Luke stretched his neck and rolled his shoulders. The room darkened around him. The rain started, a few scattered drops that grew into a thunderous cascade. Moments later, a torrent hit the roof. Luke turned his head and stared through the large window facing the front of the house. The downpour grayed and blurred the image of the huge tree outside.
Good thing he’d fed up. The stallion, the two mares, and Farley would ride this out in the barn. Maximus never liked the rain nor the thunder and lightning accompanying it, but he’d be fine in the closed stall. The dog would keep him company. The mares at the other end of the barn would be fine, too.
He opened his eyes and watched the tree outside bend and shift in the wind. The line of rain increased only to drop to nothing a moment later. Then it returned with mounting intensity. The meteorologists had predicted a series of squalls. That’s why he’d gone to find Maximus.
And found her.
The lash of the wind and pounding rain filled his ears. He rolled his shoulders again. With the number of low places on the road between here and town, she’d never make it in that car. His truck sat higher, which was one of the reasons he’d bought it.
Not the main reason, of course; that had to do with starting over – after the divorce. He’d bought the truck and this house with twenty-five acres. Four years later, it felt like home. And the pain of someone who couldn’t live with the “new” him had dimmed.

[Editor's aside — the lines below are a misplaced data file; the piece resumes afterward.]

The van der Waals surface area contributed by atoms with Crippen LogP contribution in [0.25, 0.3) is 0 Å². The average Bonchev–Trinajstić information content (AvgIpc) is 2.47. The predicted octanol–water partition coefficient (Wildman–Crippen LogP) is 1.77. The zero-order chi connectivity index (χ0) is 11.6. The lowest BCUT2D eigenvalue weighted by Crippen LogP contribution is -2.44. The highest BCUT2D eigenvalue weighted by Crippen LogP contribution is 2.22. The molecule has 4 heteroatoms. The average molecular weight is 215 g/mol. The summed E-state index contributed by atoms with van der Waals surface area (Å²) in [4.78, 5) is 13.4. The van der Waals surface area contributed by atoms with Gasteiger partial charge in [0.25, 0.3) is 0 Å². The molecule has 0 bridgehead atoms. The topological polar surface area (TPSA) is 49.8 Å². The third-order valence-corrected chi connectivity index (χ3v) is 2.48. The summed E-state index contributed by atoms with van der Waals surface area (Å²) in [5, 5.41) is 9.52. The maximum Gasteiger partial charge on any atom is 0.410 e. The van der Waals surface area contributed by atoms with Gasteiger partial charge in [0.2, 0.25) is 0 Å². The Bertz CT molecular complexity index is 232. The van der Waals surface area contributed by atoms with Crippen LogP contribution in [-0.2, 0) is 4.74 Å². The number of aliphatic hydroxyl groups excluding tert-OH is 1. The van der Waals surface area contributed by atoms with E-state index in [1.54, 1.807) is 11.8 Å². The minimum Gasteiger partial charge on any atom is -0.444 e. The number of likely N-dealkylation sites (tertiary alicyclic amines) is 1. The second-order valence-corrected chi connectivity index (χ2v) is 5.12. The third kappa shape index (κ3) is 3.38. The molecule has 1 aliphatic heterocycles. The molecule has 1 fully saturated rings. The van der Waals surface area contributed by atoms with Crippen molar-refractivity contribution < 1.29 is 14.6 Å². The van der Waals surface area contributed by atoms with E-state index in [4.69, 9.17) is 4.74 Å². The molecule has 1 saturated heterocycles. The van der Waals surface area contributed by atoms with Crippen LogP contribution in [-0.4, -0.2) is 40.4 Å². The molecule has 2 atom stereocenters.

Or so he’d thought…until he saw Alexis Jergenson.
Lightning stabbed across the sky and jerked him back to the present. Rain pummeled the ground. How far had she made it before the storm broke? Numerous gullies and valleys made the road between here and the main highway treacherous during storms. Someone would need to rescue her.
Meeting her at the faculty retreat along with the other new faculty members had shook him. She had reached forward to shake his hand, and the dark depths of her eyes and the way her long straight hair swung as she nodded at his introduction brought back memories he didn’t want. Too much like Teresa. Too pretty. The sight of her had sent pain and anger ricocheting through him, surprising him.